By: Author Marketing Experts, Editor
Newsletters seem very 1990’s don’t they? They don’t have the flash of “new media” or the shimmer of a shiny new social media site just waiting to be discovered. What they do have, however, is visibility. In some cases, more visibility than you’re getting on all of your social media sites combined.
I speak at a lot of writer events and in the last year, the buzz has really increased around the need for a newsletter. Why? Well, Facebook has declined
in reach; in some cases
only 1% of your posts reach your fans. If you’re not paying for placement on
Facebook, it’s very likely your stuff isn’t being seen. With everyone on sites
like Pinterest, LinkedIn, and Twitter (which also will start monetizing posts)
it’s really hard to get your audiences’ attention.
If used correctly, newsletters can be a great way to get your message out there, offer helpful advice, keep people in your marketing funnel, or simply remind them of who you are. We’ve had our newsletter for fourteen years, and it’s been a solid way to stay in front of our audience; educate them about their market; and what we do as a company. Candidly, I would consider getting rid of a lot of things, but never our newsletter. It’s often the single biggest business driver
company. It’s not easy, it requires work, but the rewards are tremendous.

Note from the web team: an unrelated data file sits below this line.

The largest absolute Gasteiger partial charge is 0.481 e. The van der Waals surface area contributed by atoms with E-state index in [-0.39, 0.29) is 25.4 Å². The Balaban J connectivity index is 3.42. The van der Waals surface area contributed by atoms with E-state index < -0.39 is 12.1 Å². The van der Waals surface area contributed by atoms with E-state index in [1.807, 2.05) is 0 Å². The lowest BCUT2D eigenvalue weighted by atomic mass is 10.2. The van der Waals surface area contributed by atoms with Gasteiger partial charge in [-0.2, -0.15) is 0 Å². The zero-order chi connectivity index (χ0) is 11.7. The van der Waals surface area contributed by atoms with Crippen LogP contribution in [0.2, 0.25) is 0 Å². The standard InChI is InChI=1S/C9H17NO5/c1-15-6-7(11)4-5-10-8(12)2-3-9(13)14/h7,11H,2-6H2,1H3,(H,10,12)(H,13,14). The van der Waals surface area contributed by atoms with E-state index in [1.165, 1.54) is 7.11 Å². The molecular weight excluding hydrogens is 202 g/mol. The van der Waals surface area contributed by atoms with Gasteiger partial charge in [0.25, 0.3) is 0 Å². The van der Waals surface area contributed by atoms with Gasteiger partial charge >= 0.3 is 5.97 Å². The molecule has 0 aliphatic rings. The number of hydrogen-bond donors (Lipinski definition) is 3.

Here’s how you can make your newsletter work for you:
- Don’t have to be long: Some authors use their newsletter to “check-in” with their audience with a brief (500 word) update. Your market will dictate how long or short your newsletter should be.
- Are consistent, professional, and on point: . . .
To read the rest of the post, click here:
If you missed my writing & marketing tweets and retweets yesterday, here they are again:
- Writing Research | Self-Publishing Advice from The Alliance of Independent Authors http://ow.ly/S8XLl
- How Your Newsletter can get you More Readers http://ow.ly/S8XPo
- Creating Space by Hugh C. Howey http://ow.ly/S8XVo "More barriers are being broken down and the rubble of former walls..."
you sign up for
SELF- efrom Library Journal? - Build Book Buzz http://ow.ly/S8Y9t
- What does it take to be a successful Indie writer? | Indies Unlimited http://ow.ly/S8YbO
- Flat book cover design: Why do all the summer novels have the same look? http://ow.ly/S8Yge
- How to Bond With Your Readers | Write to Done http://ow.ly/S913w
- Fiction University: I Meant to do That: Three Things Die Hard Can Teach us About Seamless Plotting http://ow.ly/S919o
Writability: On Trying Something New http://ow.ly/S91cD
- Creating a Home Office That Works http://ow.ly/S91iZ
- How the WordPress Philosophy Can Improve Your Writing http://ow.ly/S91T9
- Harvard linguist points out the 58 most commonly misused words and phrases | The Passive Voice | http://ow.ly/S91Y5
- Editing Mistakes: How Forgiving of a Reader Are You? | Jami Gold, Paranormal Author http://ow.ly/S92aO
- The Evolving Literary Agent: What Savvy Writers Need to Know | WritersDigest.com http://ow.ly/S93qz
P.S. I’m doing a series of answers to readers’ questions on my
page. Stop by and discover which of my books have my favorite characters, scenes, incidents,
etc. Today's question is: “In my three books, what is my favorite incident.”